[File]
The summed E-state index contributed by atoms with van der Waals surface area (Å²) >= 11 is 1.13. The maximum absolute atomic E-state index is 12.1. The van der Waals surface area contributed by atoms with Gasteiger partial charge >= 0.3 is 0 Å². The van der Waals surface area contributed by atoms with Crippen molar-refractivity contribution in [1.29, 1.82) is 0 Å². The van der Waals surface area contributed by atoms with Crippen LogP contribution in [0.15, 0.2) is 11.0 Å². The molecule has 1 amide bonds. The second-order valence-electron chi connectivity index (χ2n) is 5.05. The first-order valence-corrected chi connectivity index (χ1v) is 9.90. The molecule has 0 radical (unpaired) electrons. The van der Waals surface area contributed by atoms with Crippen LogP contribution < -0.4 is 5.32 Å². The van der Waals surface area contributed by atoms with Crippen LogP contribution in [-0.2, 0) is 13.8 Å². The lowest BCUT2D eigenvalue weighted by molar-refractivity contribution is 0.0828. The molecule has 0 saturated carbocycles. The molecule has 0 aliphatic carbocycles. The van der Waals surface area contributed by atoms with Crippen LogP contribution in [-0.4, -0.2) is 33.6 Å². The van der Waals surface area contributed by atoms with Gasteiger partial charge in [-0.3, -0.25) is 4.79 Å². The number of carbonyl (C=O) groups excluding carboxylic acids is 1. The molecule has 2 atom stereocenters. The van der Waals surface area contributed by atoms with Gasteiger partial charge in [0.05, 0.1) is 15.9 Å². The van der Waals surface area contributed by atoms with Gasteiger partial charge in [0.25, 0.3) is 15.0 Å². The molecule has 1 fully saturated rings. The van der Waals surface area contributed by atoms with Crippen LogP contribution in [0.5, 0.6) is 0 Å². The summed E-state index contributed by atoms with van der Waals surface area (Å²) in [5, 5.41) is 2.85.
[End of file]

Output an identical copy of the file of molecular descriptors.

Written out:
The summed E-state index contributed by atoms with van der Waals surface area (Å²) >= 11 is 1.13. The maximum absolute atomic E-state index is 12.1. The van der Waals surface area contributed by atoms with Gasteiger partial charge >= 0.3 is 0 Å². The van der Waals surface area contributed by atoms with Crippen molar-refractivity contribution in [1.29, 1.82) is 0 Å². The van der Waals surface area contributed by atoms with Crippen LogP contribution in [0.15, 0.2) is 11.0 Å². The molecule has 1 amide bonds. The second-order valence-electron chi connectivity index (χ2n) is 5.05. The first-order valence-corrected chi connectivity index (χ1v) is 9.90. The molecule has 0 radical (unpaired) electrons. The van der Waals surface area contributed by atoms with Crippen LogP contribution < -0.4 is 5.32 Å². The van der Waals surface area contributed by atoms with Crippen LogP contribution in [-0.2, 0) is 13.8 Å². The lowest BCUT2D eigenvalue weighted by molar-refractivity contribution is 0.0828. The molecule has 0 saturated carbocycles. The molecule has 0 aliphatic carbocycles. The van der Waals surface area contributed by atoms with Crippen LogP contribution in [-0.4, -0.2) is 33.6 Å². The van der Waals surface area contributed by atoms with Gasteiger partial charge in [-0.3, -0.25) is 4.79 Å². The number of carbonyl (C=O) groups excluding carboxylic acids is 1. The molecule has 2 atom stereocenters. The van der Waals surface area contributed by atoms with Gasteiger partial charge in [0.05, 0.1) is 15.9 Å². The van der Waals surface area contributed by atoms with Gasteiger partial charge in [0.25, 0.3) is 15.0 Å². The molecule has 1 fully saturated rings. The van der Waals surface area contributed by atoms with Crippen LogP contribution in [0.5, 0.6) is 0 Å². The summed E-state index contributed by atoms with van der Waals surface area (Å²) in [5, 5.41) is 2.85.